Furthermore, in a case such as this which was submitted on a single charge of primary negligence and in which the facts were simple, "easily understood and within the common knowledge of the members of the jury" [Carson v. Evans, 351 Mo. 376, 381, 173 S.W.2d 30, 32; Kelly v. Kansas City Public Service Co., Mo., 335 S.W.2d 159, 164], recent holdings of our Supreme Court sound the timely warning that, in the absence of plainly confusing or misleading instructions manifestly infringing substantial rights in a demonstrably substantial manner, there is no error "materially affecting the merits of the action" [Rule 83.13(b); Section 512.160(2)] and the granting of a new trial is neither required nor justified. Kelly, supra, 335 S.W.2d loc. cit. 164(8); Stewart v. Boring, Mo., 312 S.W.2d 131, 134; McGhee v. Jones, Mo., 336 S.W.2d 722, 726. We may say with respect to instructions F and G in the case at bar, as did the Supreme Court concerning a sole cause instruction assailed in Happy v. Blanton, supra, 303 S.W.2d loc. cit. 640: "There was no misdirection by the instruction(s), and we do not see how the jury could have been confused by (them). In the final analysis these are the two basic tests which determine the sufficiency of any instruction." Subpoint (b) is disallowed.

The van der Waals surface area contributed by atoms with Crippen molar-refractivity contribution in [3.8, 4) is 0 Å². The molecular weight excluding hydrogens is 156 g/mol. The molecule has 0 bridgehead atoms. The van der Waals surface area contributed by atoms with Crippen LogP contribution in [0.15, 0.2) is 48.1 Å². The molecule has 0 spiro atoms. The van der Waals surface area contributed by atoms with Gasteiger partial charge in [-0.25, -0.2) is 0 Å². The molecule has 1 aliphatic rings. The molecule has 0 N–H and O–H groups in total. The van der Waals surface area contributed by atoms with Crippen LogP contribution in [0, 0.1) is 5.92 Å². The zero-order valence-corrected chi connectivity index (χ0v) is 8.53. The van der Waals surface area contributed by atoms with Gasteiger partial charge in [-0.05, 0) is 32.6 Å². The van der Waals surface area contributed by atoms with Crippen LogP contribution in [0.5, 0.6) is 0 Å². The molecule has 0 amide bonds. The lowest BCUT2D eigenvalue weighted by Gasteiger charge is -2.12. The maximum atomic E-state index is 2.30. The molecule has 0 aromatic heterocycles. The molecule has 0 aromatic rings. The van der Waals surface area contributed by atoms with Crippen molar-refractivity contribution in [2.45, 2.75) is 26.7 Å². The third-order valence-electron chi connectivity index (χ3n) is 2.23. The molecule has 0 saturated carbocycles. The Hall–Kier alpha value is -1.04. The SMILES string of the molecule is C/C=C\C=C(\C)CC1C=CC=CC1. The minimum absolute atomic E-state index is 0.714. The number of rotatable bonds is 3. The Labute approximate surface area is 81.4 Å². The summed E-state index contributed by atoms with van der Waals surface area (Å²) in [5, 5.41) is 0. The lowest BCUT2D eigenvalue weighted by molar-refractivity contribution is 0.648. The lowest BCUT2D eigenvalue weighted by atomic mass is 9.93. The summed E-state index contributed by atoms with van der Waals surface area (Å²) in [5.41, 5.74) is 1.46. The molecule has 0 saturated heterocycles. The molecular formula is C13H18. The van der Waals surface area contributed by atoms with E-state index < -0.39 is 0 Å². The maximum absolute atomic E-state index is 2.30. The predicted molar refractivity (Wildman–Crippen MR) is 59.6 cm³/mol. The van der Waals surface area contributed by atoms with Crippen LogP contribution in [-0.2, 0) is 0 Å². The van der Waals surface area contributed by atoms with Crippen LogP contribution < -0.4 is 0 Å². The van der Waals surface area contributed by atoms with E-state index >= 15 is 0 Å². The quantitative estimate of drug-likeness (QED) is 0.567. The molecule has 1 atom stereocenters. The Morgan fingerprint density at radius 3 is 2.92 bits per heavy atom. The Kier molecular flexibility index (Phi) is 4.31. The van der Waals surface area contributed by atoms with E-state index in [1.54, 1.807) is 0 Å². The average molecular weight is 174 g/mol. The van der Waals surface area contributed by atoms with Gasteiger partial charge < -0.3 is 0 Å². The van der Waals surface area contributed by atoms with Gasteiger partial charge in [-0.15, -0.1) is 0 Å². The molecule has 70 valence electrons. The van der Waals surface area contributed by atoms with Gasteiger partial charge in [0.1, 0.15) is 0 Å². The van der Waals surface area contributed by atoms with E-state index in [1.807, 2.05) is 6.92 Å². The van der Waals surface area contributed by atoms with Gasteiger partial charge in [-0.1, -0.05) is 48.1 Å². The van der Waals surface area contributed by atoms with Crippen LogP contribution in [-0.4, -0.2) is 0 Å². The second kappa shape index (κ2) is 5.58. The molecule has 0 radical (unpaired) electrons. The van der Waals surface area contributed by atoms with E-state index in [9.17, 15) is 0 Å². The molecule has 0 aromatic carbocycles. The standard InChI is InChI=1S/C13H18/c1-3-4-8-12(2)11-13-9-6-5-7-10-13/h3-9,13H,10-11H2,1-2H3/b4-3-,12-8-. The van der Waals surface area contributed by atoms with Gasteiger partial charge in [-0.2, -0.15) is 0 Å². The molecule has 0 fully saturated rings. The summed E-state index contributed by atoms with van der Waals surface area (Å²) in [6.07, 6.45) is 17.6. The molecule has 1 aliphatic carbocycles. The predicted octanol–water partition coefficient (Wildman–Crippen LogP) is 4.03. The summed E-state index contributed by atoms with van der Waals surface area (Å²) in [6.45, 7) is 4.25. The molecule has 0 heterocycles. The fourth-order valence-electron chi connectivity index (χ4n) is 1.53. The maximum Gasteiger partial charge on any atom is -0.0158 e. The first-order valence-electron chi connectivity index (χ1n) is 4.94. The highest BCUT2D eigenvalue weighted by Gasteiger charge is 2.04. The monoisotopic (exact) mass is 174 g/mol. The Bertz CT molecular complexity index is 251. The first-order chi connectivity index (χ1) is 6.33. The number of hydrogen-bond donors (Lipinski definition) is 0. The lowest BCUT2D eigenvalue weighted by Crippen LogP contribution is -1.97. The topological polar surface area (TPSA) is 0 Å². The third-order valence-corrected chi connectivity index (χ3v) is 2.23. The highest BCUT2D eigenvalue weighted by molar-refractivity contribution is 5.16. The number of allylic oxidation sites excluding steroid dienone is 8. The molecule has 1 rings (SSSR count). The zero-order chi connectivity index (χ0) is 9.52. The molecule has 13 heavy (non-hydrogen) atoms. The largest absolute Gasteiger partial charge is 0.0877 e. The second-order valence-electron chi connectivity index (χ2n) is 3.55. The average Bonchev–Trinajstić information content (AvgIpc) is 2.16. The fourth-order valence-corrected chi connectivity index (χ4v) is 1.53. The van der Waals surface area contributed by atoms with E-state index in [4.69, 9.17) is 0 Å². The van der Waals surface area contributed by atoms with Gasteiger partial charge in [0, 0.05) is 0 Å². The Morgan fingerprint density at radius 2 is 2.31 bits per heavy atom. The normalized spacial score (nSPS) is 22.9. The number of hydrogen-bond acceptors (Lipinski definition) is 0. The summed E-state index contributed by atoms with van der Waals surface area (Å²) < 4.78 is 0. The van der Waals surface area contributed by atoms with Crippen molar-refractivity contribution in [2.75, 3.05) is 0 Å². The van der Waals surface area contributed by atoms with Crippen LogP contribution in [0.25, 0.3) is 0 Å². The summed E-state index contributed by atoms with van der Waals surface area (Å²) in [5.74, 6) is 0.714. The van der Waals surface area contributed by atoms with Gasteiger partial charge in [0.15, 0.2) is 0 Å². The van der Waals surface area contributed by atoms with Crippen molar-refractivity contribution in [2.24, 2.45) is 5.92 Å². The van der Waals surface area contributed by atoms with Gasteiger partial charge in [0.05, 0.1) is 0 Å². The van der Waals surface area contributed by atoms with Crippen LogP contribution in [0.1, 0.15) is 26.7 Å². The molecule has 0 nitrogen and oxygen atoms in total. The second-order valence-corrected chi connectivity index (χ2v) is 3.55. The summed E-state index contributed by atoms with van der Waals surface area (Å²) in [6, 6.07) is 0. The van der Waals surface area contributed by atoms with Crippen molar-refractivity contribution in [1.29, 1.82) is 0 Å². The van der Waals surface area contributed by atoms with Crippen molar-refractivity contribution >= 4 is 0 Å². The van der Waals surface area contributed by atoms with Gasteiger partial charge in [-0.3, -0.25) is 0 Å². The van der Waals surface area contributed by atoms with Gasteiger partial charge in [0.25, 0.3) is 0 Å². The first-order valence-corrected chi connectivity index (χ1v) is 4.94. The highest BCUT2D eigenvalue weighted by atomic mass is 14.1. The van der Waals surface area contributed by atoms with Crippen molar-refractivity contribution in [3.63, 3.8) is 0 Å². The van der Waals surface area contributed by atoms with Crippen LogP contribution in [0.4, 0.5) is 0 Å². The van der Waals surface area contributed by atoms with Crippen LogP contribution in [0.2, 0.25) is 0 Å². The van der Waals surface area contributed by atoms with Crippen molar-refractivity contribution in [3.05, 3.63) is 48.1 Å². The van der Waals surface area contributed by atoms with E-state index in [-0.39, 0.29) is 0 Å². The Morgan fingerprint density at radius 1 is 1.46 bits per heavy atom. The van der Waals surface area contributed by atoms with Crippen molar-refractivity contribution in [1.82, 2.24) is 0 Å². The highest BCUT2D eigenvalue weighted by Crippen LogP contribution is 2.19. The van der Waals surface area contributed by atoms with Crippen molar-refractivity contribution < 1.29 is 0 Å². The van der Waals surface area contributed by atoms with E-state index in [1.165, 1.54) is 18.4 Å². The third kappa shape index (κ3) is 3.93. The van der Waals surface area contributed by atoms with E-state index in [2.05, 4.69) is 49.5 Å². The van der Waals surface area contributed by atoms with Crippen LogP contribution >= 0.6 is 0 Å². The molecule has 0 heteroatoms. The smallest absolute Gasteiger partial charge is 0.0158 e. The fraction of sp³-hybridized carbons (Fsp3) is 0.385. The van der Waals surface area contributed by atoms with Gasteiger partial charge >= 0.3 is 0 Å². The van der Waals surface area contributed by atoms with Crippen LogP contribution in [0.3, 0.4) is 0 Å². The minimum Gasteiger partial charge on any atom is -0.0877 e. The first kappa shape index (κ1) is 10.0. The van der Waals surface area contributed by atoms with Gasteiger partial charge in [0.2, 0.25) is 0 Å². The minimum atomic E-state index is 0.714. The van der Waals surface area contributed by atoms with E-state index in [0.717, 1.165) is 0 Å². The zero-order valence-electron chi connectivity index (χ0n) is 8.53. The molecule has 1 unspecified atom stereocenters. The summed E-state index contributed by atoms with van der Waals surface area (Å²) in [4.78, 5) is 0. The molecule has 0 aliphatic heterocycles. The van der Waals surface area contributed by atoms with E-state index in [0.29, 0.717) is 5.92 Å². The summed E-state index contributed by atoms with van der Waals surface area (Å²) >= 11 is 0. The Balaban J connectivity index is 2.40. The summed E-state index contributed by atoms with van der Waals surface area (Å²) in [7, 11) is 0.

In subpoint (c), plaintiff asserts that the trial court erred in giving "two sole cause instructions F and G submitting the same theory along with a contributory negligence instruction D." It is a fundamental and time-honored principle of appellate procedure that a trial court must be afforded an opportunity to review and correct its own errors before the aid of an appellate court may be invoked. State ex rel. Morton v. Cave, 359 Mo. 72, 220 S.W.2d 45, 49(4); Brown v. Thomas, Mo.App., 316 S.W.2d 234, 236(3); Gover v. Cleveland, Mo.App., 299 S.W.2d 239, 243(12). Thus, the plain requirement of Rule 79.03 [see Section 512.160(1)] that "(a)llegations of error, in order to be preserved for appellate review, must be presented to the trial court in a motion for a new trial" is held to be mandatory [C & O Distributing Co. v. Milner Hotels, Mo.App., 305 S.W.2d 737, 738(1); Gosnell v. Gosnell, Mo.App., 329 S.W.2d 230, 234(5) ]; and excepting only those questions particularized and enumerated in Rule 79.03 (none of which are applicable here), a party is precluded from urging on a civil appeal any allegation of error not presented to the trial court in a motion for new trial. Mayor v. Mayor, Mo., 349 S.W.2d 60, 62-63(2); State ex rel. State Highway Commission v. Dockery, Mo., 340 S.W.2d 689, 695(8); Robbins v. Robbins, supra, 328 S.W.2d loc. cit. 555(4, 5); Fruit Supply Co. v. Chicago, B. & Q. R. Co., Mo.App., 119 S.W.2d 1010, 1011(4). Referring particularly to instructions, Rules 79.03 and 70.02 permit specific objections to instructions to be made *610 wholly before submission to the jury, wholly in the motion for new trial, or partly before submission and partly in the motion for new trial [Sullivan v. Hanley, Mo.App., 347 S.W.2d 710, 711(1)], but an alleged error not presented by specific objection at one place or the other is not preserved for appellate review. O'Brien v. City of St. Louis, Mo., 355 S.W.2d 904, 908(8); Wolff v. Richardson, Mo.App., 358 S.W.2d 112, 116(5). See also Adair v. Cloud, Mo., 354 S.W.2d 866, 871(5); Hartz v. Heimos, Mo., 352 S.W.2d 596, 602(5). Not having been presented by specific objection either at the time of trial or in the motion for new trial, the complaint which instant plaintiff now asserts for the first time in subpoint (c) will not be considered.